About the Podcast:

Director of the Ruth Matthews Bourger Women with Children Program at Misericordia University, Katherine Pohlidal talks about the road blocks many economically disadvantaged, single mothers face when trying to complete a college degree. Her program removes barriers, so moms and their families can grow and thrive.



Katherine Pohlidal



Her #1 tip to improve access to healthy food:

Anyone can ask where the most need is in their community, what local agencies can answer this need, and how they can join them.

Discussion Takeaways:

Katherine Pohlidal is the Director of the Ruth Matthews Bourger Women with Children Program at Misericordia University with over 20 years of experience as a clinician, case manager, treatment provider and administrator both in clinical treatment settings including the Caron Foundation and in the last 15 years, within higher education at both Ursinus College and Misericordia University. She holds a B.A.in Sociology as well as a M.Ed. in Counseling Psychology from Penn State University and a M.B.A from Alvernia University. Katherine is a Pennsylvania state certified addictions counselor (CADC) and a Pennsylvania state licensed professional counselor (LPC). Katherine has been featured in both local and national news with the Today Show, NPR StoryCorps, the New York Times and the Associated Press for her work with the Women with Children Program at Misericordia. The RMB Women with Children program model, developed by Katherine in 2013, has inspired the new Parent Pathways initiative for the state of Pennsylvania, launched by Governor Wolf in 2019. She was named one of the 20 most influential women in Northeastern Pennsylvania through the Times Leader’s Distinctive Women of 2018.

About Katherine Pohlidal:

  • Katherine is in charge of the Women with Children Program that provides free housing, resources to stabilize family systems, and a four-year college degree to mothers who are at or near the poverty level. This program has a 100% success rate of placing the moms in work after the completion of their degree. 80% of participants also get a master’s degree.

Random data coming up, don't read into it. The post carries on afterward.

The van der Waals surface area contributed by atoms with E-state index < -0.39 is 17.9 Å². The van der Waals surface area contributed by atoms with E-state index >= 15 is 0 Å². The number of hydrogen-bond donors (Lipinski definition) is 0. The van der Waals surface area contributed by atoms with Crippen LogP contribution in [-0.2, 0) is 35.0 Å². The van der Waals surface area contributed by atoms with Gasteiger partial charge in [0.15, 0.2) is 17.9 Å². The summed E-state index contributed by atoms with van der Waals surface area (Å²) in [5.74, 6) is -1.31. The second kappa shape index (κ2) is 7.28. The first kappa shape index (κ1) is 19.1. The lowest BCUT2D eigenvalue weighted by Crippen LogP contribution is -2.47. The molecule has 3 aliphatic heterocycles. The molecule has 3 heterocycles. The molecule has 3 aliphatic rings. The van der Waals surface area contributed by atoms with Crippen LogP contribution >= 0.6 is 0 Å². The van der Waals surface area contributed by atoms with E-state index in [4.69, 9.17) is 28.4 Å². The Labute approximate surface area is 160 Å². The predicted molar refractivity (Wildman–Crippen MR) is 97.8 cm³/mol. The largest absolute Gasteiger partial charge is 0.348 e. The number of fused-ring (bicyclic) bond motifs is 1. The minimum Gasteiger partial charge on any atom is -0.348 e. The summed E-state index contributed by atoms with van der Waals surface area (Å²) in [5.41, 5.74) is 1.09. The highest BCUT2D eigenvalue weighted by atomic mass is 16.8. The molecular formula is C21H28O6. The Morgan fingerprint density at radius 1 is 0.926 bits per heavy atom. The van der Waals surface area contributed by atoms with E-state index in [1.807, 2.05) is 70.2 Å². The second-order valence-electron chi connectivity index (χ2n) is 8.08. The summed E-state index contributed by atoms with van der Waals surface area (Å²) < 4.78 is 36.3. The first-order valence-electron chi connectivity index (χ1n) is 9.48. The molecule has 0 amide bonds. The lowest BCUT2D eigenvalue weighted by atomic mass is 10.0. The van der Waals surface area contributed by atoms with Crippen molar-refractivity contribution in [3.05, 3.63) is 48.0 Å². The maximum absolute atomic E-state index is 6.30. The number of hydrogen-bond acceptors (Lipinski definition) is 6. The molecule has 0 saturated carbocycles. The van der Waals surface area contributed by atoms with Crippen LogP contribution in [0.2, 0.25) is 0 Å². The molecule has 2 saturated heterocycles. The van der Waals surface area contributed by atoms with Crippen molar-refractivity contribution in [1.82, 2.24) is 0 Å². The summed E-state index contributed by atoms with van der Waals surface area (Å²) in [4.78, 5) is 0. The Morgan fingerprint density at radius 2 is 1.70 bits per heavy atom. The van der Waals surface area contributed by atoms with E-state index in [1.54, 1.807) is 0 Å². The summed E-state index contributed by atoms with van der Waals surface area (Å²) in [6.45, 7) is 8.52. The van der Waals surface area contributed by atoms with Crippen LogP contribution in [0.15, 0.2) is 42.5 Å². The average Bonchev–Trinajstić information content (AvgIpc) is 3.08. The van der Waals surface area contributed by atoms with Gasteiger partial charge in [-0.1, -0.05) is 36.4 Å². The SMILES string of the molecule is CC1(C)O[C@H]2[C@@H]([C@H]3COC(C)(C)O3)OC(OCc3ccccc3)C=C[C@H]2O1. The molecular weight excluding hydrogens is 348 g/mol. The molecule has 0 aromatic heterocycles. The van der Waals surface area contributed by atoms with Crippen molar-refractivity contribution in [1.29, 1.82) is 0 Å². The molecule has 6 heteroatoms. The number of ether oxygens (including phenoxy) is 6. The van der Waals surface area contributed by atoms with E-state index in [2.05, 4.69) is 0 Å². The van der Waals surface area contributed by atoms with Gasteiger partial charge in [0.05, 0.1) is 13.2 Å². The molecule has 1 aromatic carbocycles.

• Food insecurity was one of biggest issues noted by participating moms. The Women with Children Program initially resorted to food supports like the Supplemental Nutrition Assistance Program (SNAP, formerly known as food stamps) to assist. However, SNAP wasn’t enough. With Clancy’s help, food pantries were created in each of the participants’ home and food drop-offs occurred on a regular basis. By normalizing these services, stigma surrounding food access diminished, the mom’s anxiety around food was gone, and everyone in the households could get nourished. The program also outfitted the participants’ kitchens differently at each living space. It wasn’t expected that moms had basic kitchen equipment, so these materials were provided.
  • After having a steady flow food, the moms started to have a new relationship surrounding access. They had an improvement in baseline mental health – feeling less anxious when going to the grocery store, when studying, and knowing their kids can go to school on a full tummy. Their children also behaved better.
  • Poverty can cause people to have a toxic relationship surrounding food. As various community programs - whether their focus is education or addiction reduction - provide food access, participants’ can expand their ability to deal with the bigger issue at hand.
  • When getting food help, the most judgmental space is the grocery store line.
  • How we govern our lives might be very different than those who we serve.
  • We will all be our best, if we do our best. So share your skills, whatever they might be, to support the anti-hunger cause.

Also, remember that sharing is caring